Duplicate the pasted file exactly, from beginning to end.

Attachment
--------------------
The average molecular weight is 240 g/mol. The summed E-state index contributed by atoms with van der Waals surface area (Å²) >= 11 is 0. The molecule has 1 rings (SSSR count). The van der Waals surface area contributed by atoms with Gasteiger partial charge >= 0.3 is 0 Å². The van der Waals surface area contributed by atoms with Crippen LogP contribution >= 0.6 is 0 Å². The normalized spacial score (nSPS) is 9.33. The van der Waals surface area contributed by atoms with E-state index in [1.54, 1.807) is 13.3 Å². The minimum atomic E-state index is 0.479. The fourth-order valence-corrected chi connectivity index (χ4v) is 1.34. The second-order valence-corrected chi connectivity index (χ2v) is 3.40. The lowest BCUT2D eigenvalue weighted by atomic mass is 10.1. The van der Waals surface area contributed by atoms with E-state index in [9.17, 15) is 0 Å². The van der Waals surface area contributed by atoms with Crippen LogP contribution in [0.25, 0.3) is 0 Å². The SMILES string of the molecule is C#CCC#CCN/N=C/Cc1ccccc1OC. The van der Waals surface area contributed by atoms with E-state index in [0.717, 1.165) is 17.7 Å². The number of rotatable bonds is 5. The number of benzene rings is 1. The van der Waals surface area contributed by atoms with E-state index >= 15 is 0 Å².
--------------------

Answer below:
The average molecular weight is 240 g/mol. The summed E-state index contributed by atoms with van der Waals surface area (Å²) >= 11 is 0. The molecule has 1 rings (SSSR count). The van der Waals surface area contributed by atoms with Gasteiger partial charge >= 0.3 is 0 Å². The van der Waals surface area contributed by atoms with Crippen LogP contribution >= 0.6 is 0 Å². The normalized spacial score (nSPS) is 9.33. The van der Waals surface area contributed by atoms with E-state index in [1.54, 1.807) is 13.3 Å². The minimum atomic E-state index is 0.479. The fourth-order valence-corrected chi connectivity index (χ4v) is 1.34. The second-order valence-corrected chi connectivity index (χ2v) is 3.40. The lowest BCUT2D eigenvalue weighted by atomic mass is 10.1. The van der Waals surface area contributed by atoms with E-state index in [9.17, 15) is 0 Å². The van der Waals surface area contributed by atoms with Crippen LogP contribution in [0.25, 0.3) is 0 Å². The SMILES string of the molecule is C#CCC#CCN/N=C/Cc1ccccc1OC. The van der Waals surface area contributed by atoms with E-state index in [0.717, 1.165) is 17.7 Å². The number of rotatable bonds is 5. The number of benzene rings is 1. The van der Waals surface area contributed by atoms with E-state index >= 15 is 0 Å².